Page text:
The failing water tank had vexed the family since the pilot episode and stood as a reminder to Walt—along with the unkempt swimming pool, the part-time car-washing job, and the veggie bacon—of the countless little things that emasculate him daily. It’s interesting to note how very different Walt is from Little Bill in practicing his handyman competency. When installing the new water heater, Walt notices the floorboards beneath had rotted, so he returns again to the hardware store. As he neatly cuts out all the boards and replaces them, his son enquires what he’s doing. “We’ve got rot,” Walt replies, passing his son a softened plank of wood. “Do you see that?” Walt asks, almost proudly. “Those are fruiting bodies.” “Fruity wha?” says the son, perplexed, less by the term than all the changes that have transpired in his father’s embodiment. This is certainly not the Walt of earlier episodes: diffidently occupying a corner, furtive, tight-lipped and patronized by Hank. Being a man, for Walt, has become something he continually must prove. And this means excising all the ‘fruity bodies’ and shoring up the floorboards of his masculinity. Standing up to alpha Hank requires the same confidence as rebuilding his home: both are predicated in the righteous power of being competent. ‘Competent’ here means having knowledge of power tools, fruiting fungus, complex chemistry, and the exact number of BTUs presently heating up his family’s water.
Competence is crucial to masculinity, and the way Little Bill and Walt each practice their handiwork reveals their moral grasp on things. Whereas Bill is slipshod and unperceptive, Walt sees everything and revels in the nitty-gritty with obsessive-compulsive zeal. This zeal is not a psychological debility, however; it’s a masculine affliction. The common characteristics of ‘violence, aggression, extreme competitiveness, [and] a gnawing insecurity… [which leads to] a masculinity that must always prove itself and that is always in doubt,’ is what sociologist Michael Kimmel defines as compulsive masculinity, and what Walter White demonstrates in all its ugly nuance and insidious reach.
Both Little Bill and Walt are caught by the same affliction, but each displays its symtoms differently. Little Bill would like to end violence and live in peaceful repose, but cannot restrain his sadistic glee whenever given the opportunity to prove himself through force. Walt, on the other hand, is given ample opportunity to give up crime and return to being a tender spouse and father, but he will not. Or cannot. He takes too much pleasure in the show of his own competence. Masculinity means nothing without witnesses: it needs a feedback loop. Why else would it be so important for Walt to hear the sound of his own alias repeated back to him from his competitor? Say my name. The masculine subject needs to see itself being seen, by the right people and also in the right settings.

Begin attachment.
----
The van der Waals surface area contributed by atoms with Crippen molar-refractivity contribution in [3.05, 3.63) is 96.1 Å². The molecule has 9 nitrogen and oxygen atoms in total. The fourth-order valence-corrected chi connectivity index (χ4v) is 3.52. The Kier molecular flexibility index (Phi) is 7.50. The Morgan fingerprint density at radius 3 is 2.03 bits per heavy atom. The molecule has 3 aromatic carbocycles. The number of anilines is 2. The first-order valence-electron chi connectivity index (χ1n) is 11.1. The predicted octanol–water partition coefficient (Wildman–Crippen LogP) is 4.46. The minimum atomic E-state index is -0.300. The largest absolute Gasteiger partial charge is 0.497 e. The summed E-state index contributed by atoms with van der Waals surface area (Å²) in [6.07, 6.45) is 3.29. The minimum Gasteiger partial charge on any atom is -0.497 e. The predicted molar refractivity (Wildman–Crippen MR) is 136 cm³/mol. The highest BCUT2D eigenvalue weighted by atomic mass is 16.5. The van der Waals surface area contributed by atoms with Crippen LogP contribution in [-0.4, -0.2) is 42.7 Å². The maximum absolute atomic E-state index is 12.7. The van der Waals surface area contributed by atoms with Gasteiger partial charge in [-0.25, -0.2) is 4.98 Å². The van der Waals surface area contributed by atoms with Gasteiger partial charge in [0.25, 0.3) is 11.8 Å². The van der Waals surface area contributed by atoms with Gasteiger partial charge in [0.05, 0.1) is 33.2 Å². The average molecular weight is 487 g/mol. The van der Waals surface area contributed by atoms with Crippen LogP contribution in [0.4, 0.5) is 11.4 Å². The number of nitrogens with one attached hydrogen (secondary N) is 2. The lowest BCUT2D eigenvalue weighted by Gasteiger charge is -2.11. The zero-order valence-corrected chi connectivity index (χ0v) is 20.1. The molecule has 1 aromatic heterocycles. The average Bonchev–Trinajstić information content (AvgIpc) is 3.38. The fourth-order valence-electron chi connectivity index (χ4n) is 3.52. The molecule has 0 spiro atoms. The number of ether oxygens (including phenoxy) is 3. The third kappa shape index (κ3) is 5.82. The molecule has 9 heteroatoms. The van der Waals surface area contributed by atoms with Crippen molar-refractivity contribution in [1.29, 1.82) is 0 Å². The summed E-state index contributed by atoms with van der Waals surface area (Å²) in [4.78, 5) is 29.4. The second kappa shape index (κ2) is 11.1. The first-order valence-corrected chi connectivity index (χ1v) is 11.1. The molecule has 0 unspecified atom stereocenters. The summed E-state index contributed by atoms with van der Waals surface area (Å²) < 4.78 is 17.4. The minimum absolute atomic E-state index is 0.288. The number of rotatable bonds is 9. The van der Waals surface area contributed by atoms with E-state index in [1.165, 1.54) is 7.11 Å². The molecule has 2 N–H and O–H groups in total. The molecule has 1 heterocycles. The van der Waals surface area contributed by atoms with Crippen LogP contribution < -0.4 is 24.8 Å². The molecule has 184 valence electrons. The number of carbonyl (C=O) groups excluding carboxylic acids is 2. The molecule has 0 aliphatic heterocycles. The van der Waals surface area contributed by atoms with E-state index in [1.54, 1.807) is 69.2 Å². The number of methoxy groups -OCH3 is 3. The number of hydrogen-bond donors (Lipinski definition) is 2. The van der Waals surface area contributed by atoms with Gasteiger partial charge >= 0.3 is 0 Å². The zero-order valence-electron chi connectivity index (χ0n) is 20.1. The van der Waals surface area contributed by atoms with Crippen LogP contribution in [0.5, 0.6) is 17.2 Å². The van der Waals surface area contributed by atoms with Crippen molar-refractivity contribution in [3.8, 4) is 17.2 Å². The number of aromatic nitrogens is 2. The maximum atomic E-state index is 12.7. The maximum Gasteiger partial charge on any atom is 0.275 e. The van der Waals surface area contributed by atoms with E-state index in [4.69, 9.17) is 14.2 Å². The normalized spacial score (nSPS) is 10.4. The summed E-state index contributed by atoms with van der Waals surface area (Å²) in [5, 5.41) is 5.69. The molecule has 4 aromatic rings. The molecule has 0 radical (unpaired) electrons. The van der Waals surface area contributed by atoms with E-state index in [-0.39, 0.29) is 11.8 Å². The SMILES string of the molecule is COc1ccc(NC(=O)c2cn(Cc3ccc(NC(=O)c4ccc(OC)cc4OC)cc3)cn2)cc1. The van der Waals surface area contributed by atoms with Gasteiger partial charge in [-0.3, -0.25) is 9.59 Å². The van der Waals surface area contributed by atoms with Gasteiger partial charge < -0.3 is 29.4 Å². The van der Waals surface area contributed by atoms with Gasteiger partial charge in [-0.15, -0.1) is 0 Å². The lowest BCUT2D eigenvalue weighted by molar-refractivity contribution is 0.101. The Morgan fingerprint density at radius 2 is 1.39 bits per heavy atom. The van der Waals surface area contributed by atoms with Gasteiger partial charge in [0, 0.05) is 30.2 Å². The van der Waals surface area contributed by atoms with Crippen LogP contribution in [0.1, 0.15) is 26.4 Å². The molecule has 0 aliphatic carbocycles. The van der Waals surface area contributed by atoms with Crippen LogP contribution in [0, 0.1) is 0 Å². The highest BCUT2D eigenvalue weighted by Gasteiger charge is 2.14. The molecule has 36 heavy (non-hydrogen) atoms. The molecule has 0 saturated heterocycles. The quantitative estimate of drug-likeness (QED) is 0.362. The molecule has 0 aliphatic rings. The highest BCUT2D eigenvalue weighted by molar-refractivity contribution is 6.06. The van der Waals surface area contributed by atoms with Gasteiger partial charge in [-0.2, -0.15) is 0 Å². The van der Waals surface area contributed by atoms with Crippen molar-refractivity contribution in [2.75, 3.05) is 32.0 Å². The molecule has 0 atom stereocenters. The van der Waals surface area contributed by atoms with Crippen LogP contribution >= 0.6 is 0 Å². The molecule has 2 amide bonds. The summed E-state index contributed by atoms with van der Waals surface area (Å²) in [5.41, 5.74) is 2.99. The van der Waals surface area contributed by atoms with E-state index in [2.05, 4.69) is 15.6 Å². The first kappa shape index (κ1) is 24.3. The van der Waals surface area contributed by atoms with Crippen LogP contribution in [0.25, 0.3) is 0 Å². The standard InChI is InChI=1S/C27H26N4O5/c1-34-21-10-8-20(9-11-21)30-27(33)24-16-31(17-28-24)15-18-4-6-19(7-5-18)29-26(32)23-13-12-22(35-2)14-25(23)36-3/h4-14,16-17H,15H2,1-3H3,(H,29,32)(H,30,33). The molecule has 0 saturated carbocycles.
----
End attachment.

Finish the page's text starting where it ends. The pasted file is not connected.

Walt’s masculinity is on stage three times in this episode. Beginning with the pool, his gnawing interiority reveals its ugliness to Hank for the first time. Then later, in the house, Walt emerges from his DIY labor for a snack. Sporting his coveralls and respirator, he munches loudly at the kitchen table. His son and wife Skylar sit there watching him, nonplussed and unimpressed. Walt appears insulated to her lack of affirmation; or perhaps that lack is just the response he’s looking for… And lastly in the closing scene outside the hardware store Walt warns a thug twice his size to keep off his territory. If the first act showed bad moral judgment and the second fell on deaf ears, then Walt hits his marks in the third. His compulsive masculinity has finally landed in the right milieu, where the strength of his self-righteousness can menace thugs and lowlifes.
What is worth noting at the end of all this is how utterly self-engrossed exhibitions of handyman competence can be. It has nothing to do with the work itself, but what the work aims to fulfill. It’s not that the subject becomes an island to himself, but enters into league with other compulsive masculinities, who are rarely friends or family and almost never their female partner. Still, the divide sheers right through fabric of the family, making strangers of husband and wife, father and son. Any discussion of Skylar-hate or the polarized fandom regarding Walt’s morality can find the root of the problem elegantly dramatized in this episode. Walt’s compulsive masculinity as demonstrated through his DIY handiwork is unwelcome in the home. It severs him from his family and leaves him finally earning the fear and respect only of those he does not love. Such is the cost for men who strive to be extraordinary and are never at ease with their fruity bodies.
Kimmel, Michael S. The History of Men: Essays in the History of American and British Masculinities. New York: SUNY Press, 2005. Print.
Thumim, Janet. “‘Maybe he’s tough but he sure ain’t no carpenter:’ Masculinity and In/competence in Unforgiven.” 1993. The Western Reader. Eds. Jim Kitses and Gregg Rickman. New York: Limelight, 1998. Print.